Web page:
Since Milan is in Ford's backyard, Ford Racing had a big presence at the track. The Ford Racing Invitational pitted members of the automotive press against each other in a bracket-style drag class. Driving a mixture of stock and hopped-up Mustangs from Ford Racing's fleet, our own Editor Turner made it out of the first round this year, but fell in the second round to become a spectator the rest of the way. Ford Racing's Brian Wolfe, Jesse Kershaw, and many others were on hand to showcase new products like the Boss 351 block, the new Three-Valve intake, and the '10 Mustang body-in-white program.
Prior to heading over to Milan...
Prior to heading over to Milan for the NMRA race, we visited Paul's High Performance to check in on Editor Steve's Fox 500 project car. We shot some video of Steve's car, did some bench racing, witnessed Shawn Johnson's Pure Street car on the dyno, and had a good lunch. However, the highlight of our visit was being able to take Paul's GT500 out for a spin. This is the car Paul took on 2008's Hot Rod Drag Week. The car had an automatic for that event, but a stick was once again behind the big 5.4. Our last instructions from PHP tech Mike Sears, who was scheduled to race the car in True Street was, "Don't break it!" Well, we didn't break it. As a matter of fact, we treated the car a lot nicer on the street than Mike did at the track as he was the 11-second winner by averaging an 11.018. In a word, the car was simply awesome. Couple a TVS supercharger with 4.56 gears, and what you have is no communication failure between your right foot and whiplash.
Pro Outlaw 10.5
Pro Outlaw 10.5
As genuine fans of Mustang drag racing, we know everything's right with the world if Mike Murillo is back in a race car. And no matter what the stock market is doing, when Mike and Dan Millen are lined-up against each other, life doesn't get any better. We were really looking forward to the Murillo/Millen matchup in Round 1, but after performing his burnout, Dan was unable to get the car into Reverse, and our dreams were dashed. Mike sealed the top qualifying position with a 6.81 at a monstrous 220 mph, so we know he was on his game. After his first-round pass, he had a second-round bye to the final round, where Mike's twin-turbo big-block simply had too much for Jim Monson.
One of our favorite racers...
One of our favorite racers is Super Street Outlaw stalwart Don Burton. However, he's hardly ever in a good mood, so maybe his nickname should be changed from Donnie Burndown to Grumpy Don Burton. At Milan, Grumpy made his third final round in a row, but the tires went up in smoke right out of the gate against John Urist, which surely did nothing for his sunny disposition. We know his goal is to win the 2009 Super Street Outlaw championship, and he started out the year in grand fashion, but he'll have to keep his nitrous-guzzling Gene Fulton big-block engine together and the tires stuck to the track in order to bring that plan to reality.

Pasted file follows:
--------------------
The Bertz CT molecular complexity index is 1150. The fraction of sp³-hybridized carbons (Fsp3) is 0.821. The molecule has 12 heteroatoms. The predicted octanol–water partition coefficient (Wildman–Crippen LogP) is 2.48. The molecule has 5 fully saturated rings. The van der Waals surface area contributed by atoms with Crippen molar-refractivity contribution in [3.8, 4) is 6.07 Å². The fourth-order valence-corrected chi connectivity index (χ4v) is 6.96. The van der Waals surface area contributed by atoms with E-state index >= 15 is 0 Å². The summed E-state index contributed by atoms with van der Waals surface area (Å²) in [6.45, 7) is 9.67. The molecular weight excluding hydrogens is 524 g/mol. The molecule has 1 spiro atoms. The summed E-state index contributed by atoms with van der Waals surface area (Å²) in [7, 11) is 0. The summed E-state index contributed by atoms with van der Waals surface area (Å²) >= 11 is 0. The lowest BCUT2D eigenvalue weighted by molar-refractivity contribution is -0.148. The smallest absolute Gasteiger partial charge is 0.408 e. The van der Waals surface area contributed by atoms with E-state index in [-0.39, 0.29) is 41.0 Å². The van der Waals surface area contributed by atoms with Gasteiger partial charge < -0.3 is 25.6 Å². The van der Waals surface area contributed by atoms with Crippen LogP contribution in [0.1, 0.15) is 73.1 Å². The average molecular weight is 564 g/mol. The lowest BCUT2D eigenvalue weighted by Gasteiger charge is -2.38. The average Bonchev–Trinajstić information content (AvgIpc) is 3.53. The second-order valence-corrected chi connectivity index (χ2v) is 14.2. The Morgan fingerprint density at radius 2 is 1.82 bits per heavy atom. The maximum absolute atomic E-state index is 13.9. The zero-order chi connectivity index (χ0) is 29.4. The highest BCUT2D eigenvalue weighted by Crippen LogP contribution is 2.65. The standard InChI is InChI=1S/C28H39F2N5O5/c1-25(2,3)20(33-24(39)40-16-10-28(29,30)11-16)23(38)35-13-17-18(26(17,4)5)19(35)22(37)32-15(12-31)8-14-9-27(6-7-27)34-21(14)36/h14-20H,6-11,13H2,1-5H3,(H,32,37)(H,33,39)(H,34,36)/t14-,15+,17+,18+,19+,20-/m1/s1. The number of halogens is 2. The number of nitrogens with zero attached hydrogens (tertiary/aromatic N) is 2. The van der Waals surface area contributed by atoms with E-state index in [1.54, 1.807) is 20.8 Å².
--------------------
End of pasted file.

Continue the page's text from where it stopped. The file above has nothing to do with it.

Super Street Outlaw
Super Street Outlaw
Having a rough go of it according to his standards, John Urist got his first win of the year at Milan. John was up to his usual consistency with several runs into the 7.40s, but the Outlaw class is so balanced that many other racers were also in the 7.40s at Milan. John's ProCharger-huffed coupe is capable of running 7.40s in its sleep, but these days the 10 1/2-inch Tire Freak Show is decided at the tree. As such, John is known for cutting a light, but the tree hasn't always been his friend. At Milan, the tree was nice to John, and he was able to exact a little revenge in the final on Don Burton. John turned the tables on Don by taking the win with a 7.48 at 194 mph.
Jim Monson doesn't make it...
Jim Monson doesn't make it to every NMRA race, but he's local to Milan, so it was a no-brainer to attend. Jim enjoyed the home cooking as he had one of his better race weekends of late. Jim qualified with a 7.29, and wins over Keith Neal and AJ Powell earned him a spot in the final against Mike Murillo. However, Jim's consistent 7.20s-7.30s were unable to outdo Mike this time. Jim's coupe ran well all weekend, posting his best time in Round two with a 7.25 at 194 mph, and he plans to keep fine-tuning his combo for better showings in the future. At Milan, it was his consistency that allowed him to go as far as he did.
Score one for...
Score one for the nitrous guys. Dan Rawls won EFI Renegade at Milan against his supercharged competitors. Dan drives Wizard 1, Brian Mitchell's former EFI Renegade car, but with a judicious amount of the spray. Dan owns Cleveland Performance in Tennessee, and he's been doing the engine work on Brian Mitchell's cars for quite a few years. Likewise, Dan's been racing for a long time as well, and his hard work and intelligence paid off at Milan. His reaction times were consistent and quick, especially in the final against Bart Tobener with a .426 light. Dan didn't look back, either, running an 8.43 to get the win.
We admire Enzo Pecchini's...
We admire Enzo Pecchini's "stick-to-it-tiveness" since his dramatic wreck in 2008. This year he came out with this really nice coupe with help from Tim Lyons. Enzo has been sneaking up on the tune in his car and getting comfortable again, and that comfort is starting to show. Enzo was able to take out Matt Bell and Dave Guy, but Dave wrecked his car in the process, which is never good. In the final round against Jason Lee, Enzo got rather anxious to get the show on the road and redlighted.
Jason Lee has...
Jason Lee has had a great year in Drag Radial. He was the first to run in the 7s, and Milan was his third victory in a row to start the year. It wasn't without troubles though as he encountered an electrical problem during qualifying. Jason was able to fix it and go rounds. In the final round, Enzo Pecchini left last Thursday with a -0.300 redlight to hand Jason the victory.